The History of the Unionville School

SCOTT WALTER

The sounds of schoolchildren laughing, screaming, and chattering echoed through Unionville for nearly a century. The small schoolhouse in Unionville has served both students and the humble mountain community since at least 1872. According to Mark Sherman, a longtime resident and local historian, the schoolhouse was originally JC (“Pony”) Ricker’s IXL Mine office. Mr. Sherman said the building was moved to Unionville just over a mile from the site of the IXL mill near the town of Park City. A 1912 photograph from the archives of the Montana Historical Society (MTHS) shows Mark, about 8 years old, standing outside the school with his teacher and all-female classmates. In 1964, Mark wrote a wonderfully descriptive article about Unionville and the surrounding country to celebrate the city’s 100th anniversary. Apparently his writing lessons at school were well learned. The largest single source collection of Unionville photos in the MTHS archives are photos taken by Mr. Sherman and his family.

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The schoolhouse is on property that was once owned by the National Mining and Exploration Corporation. This company was owned in part by the famous Roosevelt family of New York, including Theodore (Teddy) Roosevelt, Sr. During this time and for several more years, the city was actually named Roosevelt in honor of these early investors in the important Whitlach mines. In 1867 the firm’s superintendent, Professor Hodge, was charged with the murder of Mr. Moore, a woodcutter. He was found not guilty but warned by the Roosevelts that the Vigilance Committee was unconvinced by the trial and had decided to rectify the perceived injustice. The story goes that Hodge quietly left that night to save his life.

New CEO SJ Jones and his wife came from the East and settled in Unionville. The locals promptly gave him the nickname “Sound Judgment Jones”. Jones’ wife was a devout woman, and perhaps this explains SJ’s decision to provide a place of worship in Unionville for all denominations; This may have been the IXL Mine office that was relocated from Park City. The building was used for church purposes on Sundays and housed the parish school for free on weekdays. It’s possible that SJ was responsible for bringing the original structure to Unionville.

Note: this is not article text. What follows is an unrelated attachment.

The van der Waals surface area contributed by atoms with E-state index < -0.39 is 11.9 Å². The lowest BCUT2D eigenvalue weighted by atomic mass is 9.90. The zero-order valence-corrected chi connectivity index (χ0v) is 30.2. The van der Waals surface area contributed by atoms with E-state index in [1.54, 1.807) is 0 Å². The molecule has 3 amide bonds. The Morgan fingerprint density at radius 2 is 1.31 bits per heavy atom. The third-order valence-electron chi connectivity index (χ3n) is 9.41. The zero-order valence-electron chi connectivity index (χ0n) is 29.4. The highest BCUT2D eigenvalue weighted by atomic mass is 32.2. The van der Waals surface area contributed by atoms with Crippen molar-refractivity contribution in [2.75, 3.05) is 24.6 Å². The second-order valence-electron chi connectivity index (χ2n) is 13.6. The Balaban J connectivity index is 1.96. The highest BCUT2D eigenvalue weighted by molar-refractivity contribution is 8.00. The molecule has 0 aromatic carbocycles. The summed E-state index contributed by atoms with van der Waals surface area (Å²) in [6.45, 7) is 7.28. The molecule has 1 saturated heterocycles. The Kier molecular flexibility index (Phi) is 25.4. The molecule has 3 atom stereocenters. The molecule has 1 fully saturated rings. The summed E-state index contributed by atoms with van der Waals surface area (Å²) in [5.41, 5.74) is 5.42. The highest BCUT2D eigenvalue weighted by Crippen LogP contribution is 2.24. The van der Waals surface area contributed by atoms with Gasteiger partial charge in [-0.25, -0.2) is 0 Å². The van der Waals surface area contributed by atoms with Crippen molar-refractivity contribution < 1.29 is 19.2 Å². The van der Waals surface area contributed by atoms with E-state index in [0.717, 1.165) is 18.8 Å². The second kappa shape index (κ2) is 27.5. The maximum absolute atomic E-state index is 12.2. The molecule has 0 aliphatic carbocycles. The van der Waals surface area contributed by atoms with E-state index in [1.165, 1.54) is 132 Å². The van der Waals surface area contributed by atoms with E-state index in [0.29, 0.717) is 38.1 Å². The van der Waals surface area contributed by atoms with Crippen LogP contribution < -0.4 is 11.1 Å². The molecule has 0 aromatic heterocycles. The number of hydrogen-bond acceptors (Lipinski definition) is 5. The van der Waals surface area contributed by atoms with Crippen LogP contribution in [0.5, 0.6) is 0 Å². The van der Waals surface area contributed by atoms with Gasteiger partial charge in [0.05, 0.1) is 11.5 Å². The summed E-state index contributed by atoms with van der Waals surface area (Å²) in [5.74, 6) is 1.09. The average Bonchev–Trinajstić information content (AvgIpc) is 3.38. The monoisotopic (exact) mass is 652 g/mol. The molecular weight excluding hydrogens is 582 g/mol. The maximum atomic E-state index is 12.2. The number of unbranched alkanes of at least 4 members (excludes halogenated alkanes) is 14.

Unionville School Front View 2016.JPG

A photo of Unionville School in 2016.


Photo provided


The earliest newspaper mention of the Unionville school was in 1872 as a polling station for a Republican elementary school. On June 17, 1875, an announcement was made that the children were on summer vacation after a long schooling. The community had raised $450 to run the school that year, and there were still a few hundred dollars in the bank to prepare for its reopening the following winter.

In 1893, Miss Louise Shapley replaced Miss Turnley’s schoolteacher when she traveled to Chicago to see the World’s Columbian Exposition. Imagine the stories she would have shared with her students upon her return. Miss Turnley was evidently an energetic and forward-thinking young governess. Six years later she was elected Superintendent of the Lewis and Clark County School.

In the 1912 photo with Mark Sherman, the school looks very similar to the original IXL Mine office. The school operated until 1917 when arrangements were made for pupils to attend the newly established central school at Helena, which in 1915 had replaced the earlier central school of 1875.